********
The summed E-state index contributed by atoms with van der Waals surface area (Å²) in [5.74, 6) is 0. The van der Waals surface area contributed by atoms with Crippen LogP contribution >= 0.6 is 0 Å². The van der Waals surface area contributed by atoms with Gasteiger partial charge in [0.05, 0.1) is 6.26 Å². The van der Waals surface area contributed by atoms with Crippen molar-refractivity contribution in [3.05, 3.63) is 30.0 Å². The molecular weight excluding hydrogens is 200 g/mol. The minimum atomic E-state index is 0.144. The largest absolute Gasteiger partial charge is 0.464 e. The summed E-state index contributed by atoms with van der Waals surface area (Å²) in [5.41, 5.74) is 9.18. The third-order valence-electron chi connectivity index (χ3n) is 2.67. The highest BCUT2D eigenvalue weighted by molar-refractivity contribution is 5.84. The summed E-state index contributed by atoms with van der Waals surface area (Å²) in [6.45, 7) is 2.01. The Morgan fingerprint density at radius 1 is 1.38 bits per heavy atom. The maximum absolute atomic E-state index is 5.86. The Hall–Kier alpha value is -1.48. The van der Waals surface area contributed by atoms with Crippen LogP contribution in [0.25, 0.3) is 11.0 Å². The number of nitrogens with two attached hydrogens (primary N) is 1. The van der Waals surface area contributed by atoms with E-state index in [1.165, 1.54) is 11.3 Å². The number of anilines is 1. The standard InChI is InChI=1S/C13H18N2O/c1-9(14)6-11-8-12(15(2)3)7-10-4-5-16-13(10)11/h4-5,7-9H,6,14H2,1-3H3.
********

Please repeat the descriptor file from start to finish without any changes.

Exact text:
The summed E-state index contributed by atoms with van der Waals surface area (Å²) in [5.74, 6) is 0. The van der Waals surface area contributed by atoms with Crippen LogP contribution >= 0.6 is 0 Å². The van der Waals surface area contributed by atoms with Gasteiger partial charge in [0.05, 0.1) is 6.26 Å². The van der Waals surface area contributed by atoms with Crippen molar-refractivity contribution in [3.05, 3.63) is 30.0 Å². The molecular weight excluding hydrogens is 200 g/mol. The minimum atomic E-state index is 0.144. The largest absolute Gasteiger partial charge is 0.464 e. The summed E-state index contributed by atoms with van der Waals surface area (Å²) in [5.41, 5.74) is 9.18. The third-order valence-electron chi connectivity index (χ3n) is 2.67. The highest BCUT2D eigenvalue weighted by molar-refractivity contribution is 5.84. The summed E-state index contributed by atoms with van der Waals surface area (Å²) in [6.45, 7) is 2.01. The Morgan fingerprint density at radius 1 is 1.38 bits per heavy atom. The maximum absolute atomic E-state index is 5.86. The Hall–Kier alpha value is -1.48. The van der Waals surface area contributed by atoms with Crippen LogP contribution in [0.25, 0.3) is 11.0 Å². The number of nitrogens with two attached hydrogens (primary N) is 1. The van der Waals surface area contributed by atoms with E-state index in [1.165, 1.54) is 11.3 Å². The number of anilines is 1. The standard InChI is InChI=1S/C13H18N2O/c1-9(14)6-11-8-12(15(2)3)7-10-4-5-16-13(10)11/h4-5,7-9H,6,14H2,1-3H3.